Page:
Another subject hitting the headlines on a regular basis is that of society’s treatment of women and children. One in three women (33 %) in the EU has experienced physical and/or sexual violence since the age of 15; 75 % of female managers or professionals have experienced sexual harassment; and one in ten women have suffered sexual harassment or stalking made possible by new technologies. Members will mark the International Day for the elimination of violence against women on Monday evening, with Council and Commission statements on EU action to tackle this violation of human rights. The EU plans to accede to the Istanbul Convention, put in place by the Council of Europe, and Parliament has regularly reviewed progress towards accession, for which its consent is required. In the meantime, Parliament continues to seek to dispel any misconceptions that have prevented some EU Member States from ratifying the Convention. Members will vote on a motion for a resolution on EU accession to the Istanbul Convention and other measures to combat gender-based violence on Thursday afternoon.

Following the debate marking the 60th anniversary of the United Nations General Assembly’s Declaration and the 30th anniversary of the ensuing Convention of the Rights of the Child on 13 November, Members will also vote on a resolution (debated during the November I Brussels plenary) on Tuesday lunchtime, underlining the European Parliament’s consistently strong commitment towards children’s rights. Parliament will reiterate its pledge to protect & promote children’s rights, including ensuring support for the fight against global poverty, which particularly affects children.

The battle to protect these and other human rights continues worldwide. Thirty years since Parliament first awarded its prize for champions of freedom of thought, Ukrainian filmmaker Oleg Sentsov, laureate of the 2018 Sakharov Prize, will address the plenary in a formal sitting on Tuesday lunchtime. Sentsov was unable to receive his award in person, due to his sentencing to 20 years in prison in Russia for his opposition to the annexation of Crimea. In response to such international pressure, Russia released Sentsov in September this year. Parliament will award the 2019 prize in December.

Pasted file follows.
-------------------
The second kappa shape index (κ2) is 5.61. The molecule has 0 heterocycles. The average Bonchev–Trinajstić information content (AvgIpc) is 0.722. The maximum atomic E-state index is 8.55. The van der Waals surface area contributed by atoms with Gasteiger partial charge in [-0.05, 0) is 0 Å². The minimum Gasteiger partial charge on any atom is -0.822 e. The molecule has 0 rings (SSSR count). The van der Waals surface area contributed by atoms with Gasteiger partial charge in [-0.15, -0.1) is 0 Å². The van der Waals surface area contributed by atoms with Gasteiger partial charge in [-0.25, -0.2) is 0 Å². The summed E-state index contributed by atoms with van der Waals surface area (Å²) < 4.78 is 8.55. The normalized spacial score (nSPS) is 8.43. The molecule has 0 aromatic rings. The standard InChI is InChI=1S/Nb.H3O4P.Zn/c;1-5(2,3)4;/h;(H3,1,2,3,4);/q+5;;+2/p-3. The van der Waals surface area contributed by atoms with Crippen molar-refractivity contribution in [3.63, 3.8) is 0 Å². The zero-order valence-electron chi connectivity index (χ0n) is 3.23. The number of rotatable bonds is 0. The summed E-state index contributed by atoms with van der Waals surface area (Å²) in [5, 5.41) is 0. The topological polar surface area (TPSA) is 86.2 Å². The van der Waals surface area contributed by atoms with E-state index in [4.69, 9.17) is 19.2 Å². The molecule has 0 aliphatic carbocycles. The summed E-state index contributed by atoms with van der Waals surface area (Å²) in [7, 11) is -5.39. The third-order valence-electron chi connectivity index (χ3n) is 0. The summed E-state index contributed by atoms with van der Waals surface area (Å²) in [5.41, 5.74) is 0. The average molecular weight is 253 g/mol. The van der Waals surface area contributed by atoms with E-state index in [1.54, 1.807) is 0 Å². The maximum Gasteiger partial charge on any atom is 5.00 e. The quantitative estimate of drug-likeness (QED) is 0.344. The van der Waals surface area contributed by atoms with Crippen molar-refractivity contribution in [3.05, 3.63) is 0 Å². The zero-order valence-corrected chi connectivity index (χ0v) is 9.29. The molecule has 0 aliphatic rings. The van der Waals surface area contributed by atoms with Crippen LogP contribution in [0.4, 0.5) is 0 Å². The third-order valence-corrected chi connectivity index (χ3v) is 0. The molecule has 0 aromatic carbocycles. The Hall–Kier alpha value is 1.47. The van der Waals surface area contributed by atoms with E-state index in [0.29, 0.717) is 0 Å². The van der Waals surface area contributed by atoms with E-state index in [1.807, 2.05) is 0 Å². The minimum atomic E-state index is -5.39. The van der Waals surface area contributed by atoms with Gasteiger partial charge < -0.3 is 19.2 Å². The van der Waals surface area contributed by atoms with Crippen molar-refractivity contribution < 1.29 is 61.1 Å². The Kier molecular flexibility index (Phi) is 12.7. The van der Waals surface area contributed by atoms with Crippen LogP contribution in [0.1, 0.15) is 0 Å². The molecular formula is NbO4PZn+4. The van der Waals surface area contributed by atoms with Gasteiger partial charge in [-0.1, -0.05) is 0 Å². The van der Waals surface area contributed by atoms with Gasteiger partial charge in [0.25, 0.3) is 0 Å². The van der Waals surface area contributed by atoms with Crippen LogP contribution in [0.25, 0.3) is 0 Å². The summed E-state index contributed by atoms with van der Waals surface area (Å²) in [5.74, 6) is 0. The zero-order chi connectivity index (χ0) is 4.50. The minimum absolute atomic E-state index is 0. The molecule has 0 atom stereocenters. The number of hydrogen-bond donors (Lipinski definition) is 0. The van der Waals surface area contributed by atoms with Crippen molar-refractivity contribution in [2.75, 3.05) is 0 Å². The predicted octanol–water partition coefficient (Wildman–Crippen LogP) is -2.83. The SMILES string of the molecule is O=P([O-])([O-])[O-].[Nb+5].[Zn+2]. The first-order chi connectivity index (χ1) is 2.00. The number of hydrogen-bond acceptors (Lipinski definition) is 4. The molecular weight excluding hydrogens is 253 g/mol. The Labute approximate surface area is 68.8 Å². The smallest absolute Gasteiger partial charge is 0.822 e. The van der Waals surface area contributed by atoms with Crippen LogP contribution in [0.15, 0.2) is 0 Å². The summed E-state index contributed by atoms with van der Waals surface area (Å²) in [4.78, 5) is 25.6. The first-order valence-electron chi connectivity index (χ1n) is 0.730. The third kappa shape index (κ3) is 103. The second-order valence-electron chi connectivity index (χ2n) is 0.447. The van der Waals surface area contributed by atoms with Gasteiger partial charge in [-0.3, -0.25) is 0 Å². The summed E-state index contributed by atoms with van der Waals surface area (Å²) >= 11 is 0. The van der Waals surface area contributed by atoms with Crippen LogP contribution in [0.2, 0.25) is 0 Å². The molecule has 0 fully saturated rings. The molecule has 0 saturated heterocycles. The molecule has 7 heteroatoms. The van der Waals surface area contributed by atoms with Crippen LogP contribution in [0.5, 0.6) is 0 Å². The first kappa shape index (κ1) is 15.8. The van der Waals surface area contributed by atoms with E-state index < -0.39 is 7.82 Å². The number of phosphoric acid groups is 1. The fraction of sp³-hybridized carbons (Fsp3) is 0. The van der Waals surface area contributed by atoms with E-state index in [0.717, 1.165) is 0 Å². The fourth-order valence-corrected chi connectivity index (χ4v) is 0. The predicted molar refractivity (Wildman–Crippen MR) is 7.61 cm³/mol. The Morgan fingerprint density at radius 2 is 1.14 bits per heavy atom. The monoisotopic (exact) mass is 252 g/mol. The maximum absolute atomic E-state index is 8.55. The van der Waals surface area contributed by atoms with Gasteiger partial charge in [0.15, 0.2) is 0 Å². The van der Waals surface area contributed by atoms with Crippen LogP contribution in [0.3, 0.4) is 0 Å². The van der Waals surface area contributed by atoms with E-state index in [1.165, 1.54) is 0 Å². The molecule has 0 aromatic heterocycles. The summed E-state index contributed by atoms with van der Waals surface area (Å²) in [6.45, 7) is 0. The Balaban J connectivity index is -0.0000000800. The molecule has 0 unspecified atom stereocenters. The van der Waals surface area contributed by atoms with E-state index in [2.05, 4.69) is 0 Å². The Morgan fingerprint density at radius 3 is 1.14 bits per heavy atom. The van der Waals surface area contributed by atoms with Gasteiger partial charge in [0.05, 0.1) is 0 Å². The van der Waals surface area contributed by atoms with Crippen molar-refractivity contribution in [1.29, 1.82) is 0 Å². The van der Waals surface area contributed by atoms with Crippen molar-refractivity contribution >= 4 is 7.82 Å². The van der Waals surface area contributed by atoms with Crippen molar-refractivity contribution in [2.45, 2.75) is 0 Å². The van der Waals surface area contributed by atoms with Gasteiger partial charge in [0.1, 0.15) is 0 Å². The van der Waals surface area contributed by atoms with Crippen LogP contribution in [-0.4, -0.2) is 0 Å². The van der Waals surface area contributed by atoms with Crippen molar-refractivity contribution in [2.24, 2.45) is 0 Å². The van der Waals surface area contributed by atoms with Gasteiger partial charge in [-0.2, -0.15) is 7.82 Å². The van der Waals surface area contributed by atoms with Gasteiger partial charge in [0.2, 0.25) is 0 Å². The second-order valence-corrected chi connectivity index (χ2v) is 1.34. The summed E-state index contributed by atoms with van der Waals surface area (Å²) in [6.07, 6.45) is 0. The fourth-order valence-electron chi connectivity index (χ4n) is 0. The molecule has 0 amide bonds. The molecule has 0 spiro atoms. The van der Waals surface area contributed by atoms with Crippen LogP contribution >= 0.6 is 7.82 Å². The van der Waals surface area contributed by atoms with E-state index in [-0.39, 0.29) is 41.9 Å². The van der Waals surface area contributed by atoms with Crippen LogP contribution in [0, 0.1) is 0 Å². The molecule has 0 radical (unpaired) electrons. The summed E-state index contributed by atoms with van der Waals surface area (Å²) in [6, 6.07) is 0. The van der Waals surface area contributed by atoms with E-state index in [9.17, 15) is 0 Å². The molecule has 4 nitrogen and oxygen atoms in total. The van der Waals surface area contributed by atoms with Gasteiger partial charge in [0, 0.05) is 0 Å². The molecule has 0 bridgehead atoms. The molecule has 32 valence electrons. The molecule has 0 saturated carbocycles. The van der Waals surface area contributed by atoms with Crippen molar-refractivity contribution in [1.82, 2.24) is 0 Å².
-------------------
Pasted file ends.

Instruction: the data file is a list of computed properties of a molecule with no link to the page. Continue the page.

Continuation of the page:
Similarly, Parliament awards its annual LUX prize for the best film dealing with issues at the heart of European public debate, such as ending poverty, combating violence against women, and integrating vulnerable communities. Parliament will announce this year’s winner on Wednesday lunchtime.

Source Article from https://epthinktank.eu/2019/11/22/european-parliament-plenary-session-november-ii-2019/

EU support for fighting global poverty: Implementing UN SDG 1 – ‘Ending poverty’ [Policy podcast]

Written by Marta Latek,

© mantinov / Shutterstock.com

© mantinov / Shutterstock.com

Poverty affects more than a quarter of the world’s population, and that is why erasing it is a principal objective for humanity, enshrined as the first of a number of goals (SDGs) in the UN 2030 Sustainable Development Agenda. Poverty is more than just having insufficient income – it is a multidimensional phenomenon closely related to unequal access to education, health and other basic services. Increasingly concentrated in sub-Saharan Africa, extreme poverty destroys the lives of millions through malnutrition, high infant mortality rates and the violence and insecurity it fuels.

Poverty eradication is an ongoing objective of EU development policy. It has recently gained new momentum with the incorporation of the SDGs into the 2017 European consensus on development – the framework for EU action in the area of development cooperation. The EU supports, through its different instruments and programmes, key areas, such as education, healthcare, social security and good governance, relevant to poverty eradication in developing countries. The 2018 Africa-Europe Alliance for Sustainable Investment and Jobs has further reinforced the focus on those sub-Saharan countries where poverty is at its highest, through an innovative approach that goes beyond aid and seeks to forge an ‘equals alliance’. Its main pillar, the European Fund for Sustainable Development, aims, through EU grants and guarantees, to mobilise massive public and private investment necessary for the economic take-off of the continent, which would provide jobs and access to basic services for the growing African population.